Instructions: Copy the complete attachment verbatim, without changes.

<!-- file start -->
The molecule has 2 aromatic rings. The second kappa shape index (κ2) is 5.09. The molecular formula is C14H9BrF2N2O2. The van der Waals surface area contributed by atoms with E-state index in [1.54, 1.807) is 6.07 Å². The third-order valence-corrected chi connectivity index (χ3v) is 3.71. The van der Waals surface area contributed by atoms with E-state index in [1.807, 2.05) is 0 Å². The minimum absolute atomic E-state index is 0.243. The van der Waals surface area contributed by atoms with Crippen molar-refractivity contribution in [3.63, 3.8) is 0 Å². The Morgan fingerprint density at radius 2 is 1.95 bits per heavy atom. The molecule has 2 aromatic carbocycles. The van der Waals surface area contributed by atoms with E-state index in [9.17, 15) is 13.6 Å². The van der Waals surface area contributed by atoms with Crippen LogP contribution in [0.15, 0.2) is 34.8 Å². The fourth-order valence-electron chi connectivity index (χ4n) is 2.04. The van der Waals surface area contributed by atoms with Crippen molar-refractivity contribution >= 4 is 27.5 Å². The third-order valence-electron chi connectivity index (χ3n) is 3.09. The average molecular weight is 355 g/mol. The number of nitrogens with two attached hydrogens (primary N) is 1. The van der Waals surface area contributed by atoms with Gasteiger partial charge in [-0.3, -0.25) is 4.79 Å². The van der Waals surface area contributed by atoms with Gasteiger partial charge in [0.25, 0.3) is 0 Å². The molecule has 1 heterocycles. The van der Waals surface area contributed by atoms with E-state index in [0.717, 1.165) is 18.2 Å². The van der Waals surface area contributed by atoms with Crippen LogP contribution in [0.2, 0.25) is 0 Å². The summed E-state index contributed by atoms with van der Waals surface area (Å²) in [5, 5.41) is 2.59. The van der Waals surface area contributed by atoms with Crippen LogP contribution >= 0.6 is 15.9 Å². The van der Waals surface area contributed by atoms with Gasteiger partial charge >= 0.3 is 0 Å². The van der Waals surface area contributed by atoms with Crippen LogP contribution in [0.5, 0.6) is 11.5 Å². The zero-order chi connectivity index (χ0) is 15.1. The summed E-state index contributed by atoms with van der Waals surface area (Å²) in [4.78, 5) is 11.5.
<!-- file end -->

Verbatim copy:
The molecule has 2 aromatic rings. The second kappa shape index (κ2) is 5.09. The molecular formula is C14H9BrF2N2O2. The van der Waals surface area contributed by atoms with E-state index in [1.54, 1.807) is 6.07 Å². The third-order valence-corrected chi connectivity index (χ3v) is 3.71. The van der Waals surface area contributed by atoms with E-state index in [1.807, 2.05) is 0 Å². The minimum absolute atomic E-state index is 0.243. The van der Waals surface area contributed by atoms with Crippen molar-refractivity contribution in [3.63, 3.8) is 0 Å². The Morgan fingerprint density at radius 2 is 1.95 bits per heavy atom. The molecule has 2 aromatic carbocycles. The van der Waals surface area contributed by atoms with E-state index in [9.17, 15) is 13.6 Å². The van der Waals surface area contributed by atoms with Crippen LogP contribution in [0.15, 0.2) is 34.8 Å². The fourth-order valence-electron chi connectivity index (χ4n) is 2.04. The van der Waals surface area contributed by atoms with Crippen molar-refractivity contribution >= 4 is 27.5 Å². The third-order valence-electron chi connectivity index (χ3n) is 3.09. The average molecular weight is 355 g/mol. The number of nitrogens with two attached hydrogens (primary N) is 1. The van der Waals surface area contributed by atoms with Gasteiger partial charge in [-0.3, -0.25) is 4.79 Å². The van der Waals surface area contributed by atoms with Gasteiger partial charge in [0.25, 0.3) is 0 Å². The molecule has 1 heterocycles. The van der Waals surface area contributed by atoms with E-state index in [0.717, 1.165) is 18.2 Å². The van der Waals surface area contributed by atoms with Crippen LogP contribution in [0.2, 0.25) is 0 Å². The summed E-state index contributed by atoms with van der Waals surface area (Å²) in [5, 5.41) is 2.59. The van der Waals surface area contributed by atoms with Crippen LogP contribution >= 0.6 is 15.9 Å². The van der Waals surface area contributed by atoms with Gasteiger partial charge >= 0.3 is 0 Å². The van der Waals surface area contributed by atoms with Crippen LogP contribution in [0.5, 0.6) is 11.5 Å². The zero-order chi connectivity index (χ0) is 15.1. The summed E-state index contributed by atoms with van der Waals surface area (Å²) in [4.78, 5) is 11.5.